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contents
from the editor in memoriam Jemma’s year
Watch her grow! Tasha’s amazing experience.

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the assistant principal is in
Troy’s new job.

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the mom is in

Nicole’s new job.

serving in Peru

in the kitchen with the fernleys

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from the editor
Dear family and friends, We’ve managed to create yet another issue of our little family newsletter/ magazine. We debated on whether we should bother this year since we have a blog that we keep pretty up to date (no, really we do—you can even go check it out at fernleyfamilydoings. blogspot.com), and much of what we would put in a family newsletter risks being a repeat from the blog. But we decided to do it anyway. So, here you have it. The year 2010 has been kind to us, and it has brought us still more life changes. Tasha turned 18 and became recognized as an adult. Jemma turned 1 and has already begun her path to independence. I left my job to become a full-time mom. Troy got a promotion just when we needed it most. We lost a beloved friend. We suddenly got two grandmas living nearby. And lots more. Jemma has been working hard to go from immobile lump to hyper diaper— all in one year. She’s even managed to grow some hair! Already she is expressing strong preferences and interests. You can read more about her year starting on page 4. Tasha is halfway through her senior year, and as of this writing has completed all her college applications. All her hard work through high school has paid off in an important way—so far she has been offered the Dean’s Scholarship at Utah State University, which means she’ll get full tuition for two years. We’re waiting to see if BYU–Idaho can meet or top that offer. She truly hasn’t decided which of the two schools she prefers, but those are really the only schools she’s considering. We would be thrilled with either choice. She has spent this semester in an EMT internship with the Davis Applied Technical College—when she’s done, she’ll be a fully certified EMT. Tasha also spent many, many hours performing community service and raising funds to go on a service trip to Palmeras, Peru—you can read about her experience in greater detail starting on page 8. She has also continued her responsibilities with the Farmington Youth City Council and the high school’s Interact Club (service club). Oh, I should mention, she has managed to do all of this while working part-time at a JoAnn Fabric and Craft store. Troy is enjoying his new position as assistant principal at North Star Academy—read about it on page 12. He and I have been assigned to the nursery in our ward, and we’re having fun with all the little kids (and with not going to Sunday School classes). Of course, Jemma is in there too (a couple months early), but so far she seems to be enjoying nursery. I’m enjoying my new position as full-time mom. Jemma may wear me out before another year is over, but I’m loving the time I get to spend with her. We’ve had a splendid year, and we’re happy to share this bit of it with you. Sincerely,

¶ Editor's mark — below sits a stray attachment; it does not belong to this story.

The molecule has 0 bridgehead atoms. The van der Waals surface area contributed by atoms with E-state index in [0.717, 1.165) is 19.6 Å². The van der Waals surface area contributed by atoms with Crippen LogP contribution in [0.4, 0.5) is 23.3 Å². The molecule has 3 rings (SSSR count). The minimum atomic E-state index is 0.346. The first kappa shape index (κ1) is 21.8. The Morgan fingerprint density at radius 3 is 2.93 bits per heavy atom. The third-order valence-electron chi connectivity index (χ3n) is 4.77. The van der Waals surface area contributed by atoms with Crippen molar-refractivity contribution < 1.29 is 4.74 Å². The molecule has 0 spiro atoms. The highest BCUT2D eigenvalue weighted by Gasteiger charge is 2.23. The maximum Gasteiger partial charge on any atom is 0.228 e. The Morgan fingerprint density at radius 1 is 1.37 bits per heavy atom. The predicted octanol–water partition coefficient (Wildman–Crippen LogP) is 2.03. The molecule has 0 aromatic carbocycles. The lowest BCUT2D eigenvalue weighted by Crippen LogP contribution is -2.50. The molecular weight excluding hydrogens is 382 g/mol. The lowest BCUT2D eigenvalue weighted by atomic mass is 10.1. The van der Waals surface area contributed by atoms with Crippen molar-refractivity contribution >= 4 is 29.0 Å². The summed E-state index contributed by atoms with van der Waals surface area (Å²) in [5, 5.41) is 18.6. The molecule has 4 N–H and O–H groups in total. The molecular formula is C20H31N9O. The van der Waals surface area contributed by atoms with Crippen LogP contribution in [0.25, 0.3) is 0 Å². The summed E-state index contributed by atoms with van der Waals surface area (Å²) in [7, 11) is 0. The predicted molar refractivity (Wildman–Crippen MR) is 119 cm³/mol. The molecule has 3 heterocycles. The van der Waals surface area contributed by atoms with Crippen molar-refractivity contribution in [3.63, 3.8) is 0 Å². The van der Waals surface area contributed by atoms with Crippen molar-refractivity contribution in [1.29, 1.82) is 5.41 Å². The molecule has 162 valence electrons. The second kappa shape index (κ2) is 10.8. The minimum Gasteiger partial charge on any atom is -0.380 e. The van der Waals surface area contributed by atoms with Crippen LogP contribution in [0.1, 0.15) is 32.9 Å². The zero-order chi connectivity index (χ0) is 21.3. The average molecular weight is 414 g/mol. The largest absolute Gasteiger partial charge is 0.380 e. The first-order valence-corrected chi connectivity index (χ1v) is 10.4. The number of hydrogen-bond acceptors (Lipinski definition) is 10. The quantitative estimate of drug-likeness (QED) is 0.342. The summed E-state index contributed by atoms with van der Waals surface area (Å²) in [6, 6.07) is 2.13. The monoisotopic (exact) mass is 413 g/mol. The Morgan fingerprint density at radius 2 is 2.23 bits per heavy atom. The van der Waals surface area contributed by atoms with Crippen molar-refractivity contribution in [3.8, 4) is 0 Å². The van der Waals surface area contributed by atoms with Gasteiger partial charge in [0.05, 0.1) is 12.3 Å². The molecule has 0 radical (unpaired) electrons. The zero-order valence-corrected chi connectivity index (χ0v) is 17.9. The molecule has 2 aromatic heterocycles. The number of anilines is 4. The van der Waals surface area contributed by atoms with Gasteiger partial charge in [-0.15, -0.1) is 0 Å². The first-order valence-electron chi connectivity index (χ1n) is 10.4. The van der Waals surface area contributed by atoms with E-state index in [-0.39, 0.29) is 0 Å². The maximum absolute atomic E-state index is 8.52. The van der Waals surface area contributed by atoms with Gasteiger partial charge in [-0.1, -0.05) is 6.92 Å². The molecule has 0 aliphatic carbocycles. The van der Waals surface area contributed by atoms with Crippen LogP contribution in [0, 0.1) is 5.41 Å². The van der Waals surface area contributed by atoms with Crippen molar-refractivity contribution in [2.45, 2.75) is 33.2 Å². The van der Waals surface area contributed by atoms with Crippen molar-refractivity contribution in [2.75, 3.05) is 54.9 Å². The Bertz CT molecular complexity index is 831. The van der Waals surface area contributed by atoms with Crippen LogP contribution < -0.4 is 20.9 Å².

Nicole Fernley

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In memoriam

Jack Frost
2001–2010

So long, old friend. All dogs go to heaven . . . enjoy your paradise of long walks, unlimited tuna sandwiches (no pilfering required), and an endless supply of tennis balls to chase and chew on. F4 3